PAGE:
Can your software do all that?
I work with companies of various sizes and in diverse industries who have all implemented computerized accounting or ERP software. Some have integrated CRM, supply chain management, MRP or other software to address requirements peculiar to their industry or even their unique operation. One thing they all share in common is the need to maintain periodic budgeting and able to monitor their actual results from operations so they can compare it with the pre-defined budget, make adjustments to that budget (re-forecast) or make adjustments to operations based on the actual results and the intelligence gained from monitoring the budget process throughout the fiscal year.
Do all companies adhere to these budgeting and performance monitoring principals?
My experience shows that all companies have at least a rudimentary system where income and expense items are budgeted and fundamental results, such as profit and loss are forecasted and then compared with actual financial results from the accounting system.
Some companies have committed additional resources and effort to implement a more “purpose built” system with greater security and other enterprise level characteristics, such as multi-user, multi-entity capability and additional features that cannot easily be accomplished with a basic, usually spreadsheet based, solution.
There are many solutions available today including several in the small to medium size market (SMB). These systems fulfill some of the basic requirements but the majority of them fall short of providing their users with the most important tools and capabilities. Others require extensive user programming or relying on outside consultants to build and maintain these systems.
Through experience gained from implementing budgeting systems and from actually using and evaluating various software solutions I’ve compiled a list of high level features and benefits that a budgeting, forecasting and business intelligence application should have.
Any company looking to implement a complete solution should be concerned with these top 10:
1. Must be delivered as a database application for better control and management.
2. Should have a system-generated integrated set of forecasted financial statements.
3. Must have a modular approach with a complete array of functions such as: revenue forecasting module with cost; operating expense module; personnel module; fixed assets module; loans and other debt module.
4. Must have driver-based forecasting, which is the ability to work with unlimited and varied types of drivers.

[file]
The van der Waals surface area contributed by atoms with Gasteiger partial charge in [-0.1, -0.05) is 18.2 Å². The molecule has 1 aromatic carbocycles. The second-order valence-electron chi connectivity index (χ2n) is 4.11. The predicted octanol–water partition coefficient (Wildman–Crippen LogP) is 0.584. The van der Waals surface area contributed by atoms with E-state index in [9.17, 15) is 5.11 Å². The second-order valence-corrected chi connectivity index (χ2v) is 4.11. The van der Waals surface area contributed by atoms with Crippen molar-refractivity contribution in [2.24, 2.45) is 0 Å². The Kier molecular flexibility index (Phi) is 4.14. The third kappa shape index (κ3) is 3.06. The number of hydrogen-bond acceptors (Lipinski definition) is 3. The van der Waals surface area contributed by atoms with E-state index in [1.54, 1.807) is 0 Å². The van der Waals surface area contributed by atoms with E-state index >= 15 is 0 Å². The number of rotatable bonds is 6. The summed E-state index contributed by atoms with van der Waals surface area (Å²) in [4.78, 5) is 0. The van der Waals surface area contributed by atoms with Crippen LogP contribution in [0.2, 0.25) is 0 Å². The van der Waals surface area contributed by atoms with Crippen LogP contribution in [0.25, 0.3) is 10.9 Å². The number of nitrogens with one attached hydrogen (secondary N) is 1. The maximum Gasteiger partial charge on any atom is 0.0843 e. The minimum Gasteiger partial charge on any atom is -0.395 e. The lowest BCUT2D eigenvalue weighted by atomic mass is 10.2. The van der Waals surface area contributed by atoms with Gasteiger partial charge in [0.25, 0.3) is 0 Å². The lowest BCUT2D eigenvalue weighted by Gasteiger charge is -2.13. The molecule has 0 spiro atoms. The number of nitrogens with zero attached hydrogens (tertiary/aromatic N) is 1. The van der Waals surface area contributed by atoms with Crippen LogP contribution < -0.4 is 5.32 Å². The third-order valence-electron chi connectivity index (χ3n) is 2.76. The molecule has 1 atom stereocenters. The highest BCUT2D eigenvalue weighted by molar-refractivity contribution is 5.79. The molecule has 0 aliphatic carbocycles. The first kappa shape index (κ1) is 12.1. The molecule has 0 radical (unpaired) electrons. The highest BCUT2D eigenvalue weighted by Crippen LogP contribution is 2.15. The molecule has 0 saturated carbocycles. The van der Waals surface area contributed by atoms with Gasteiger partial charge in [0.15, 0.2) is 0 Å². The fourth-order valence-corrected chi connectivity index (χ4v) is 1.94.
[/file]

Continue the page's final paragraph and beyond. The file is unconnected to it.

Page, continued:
5. Must have the ability to allocate forecasted amounts to pre-defined accounts.
6. Its business intelligence and rules must be built-in and available to users to choose from and with no user programming required (formulas, links, etc.).
7. The application chosen must allow users to set up a chart of accounts representing the actual accounting system’s chart of accounts (or mirroring it).
8. There should be either a direct link or simple interface to the accounting or ERP software’s general ledger, where actual data can easily be populated in the budgeting software and immediately used in the analysis process, following the accounting period close.
9. Reports—both visual and alpha numeric—must be readily available and with minimal effort. All budgeted financial statements (with a minimum of Income Statement, Balance Sheet and Statement of Cash Flows) should mimic their actual financial statements produced by the actual accounting software.
10. The budgeting, forecasting and business intelligence software application needs to act as an extension of the accounting software or ERP system’s actual financial data.
These 10 “Must Have” features are especially important in smaller or medium sized organizations where resources are limited, yet business intelligence is critical and the decision making process must rely on solid and reliable tools.
When looking to implement a budgeting, forecasting and business intelligence solution make sure you carefully evaluate each software application and verify it includes these 10 critical features.
The benefits from having these features cannot be overemphasized. While some of these features are fundamental and expected, others are less common and will make the difference between properly performing the budgeting and analysis process or just getting through the process without really using the system for its true intended purpose.
Those who implement the right system know that their organization’s future financial health can greatly benefit from having these 10 features.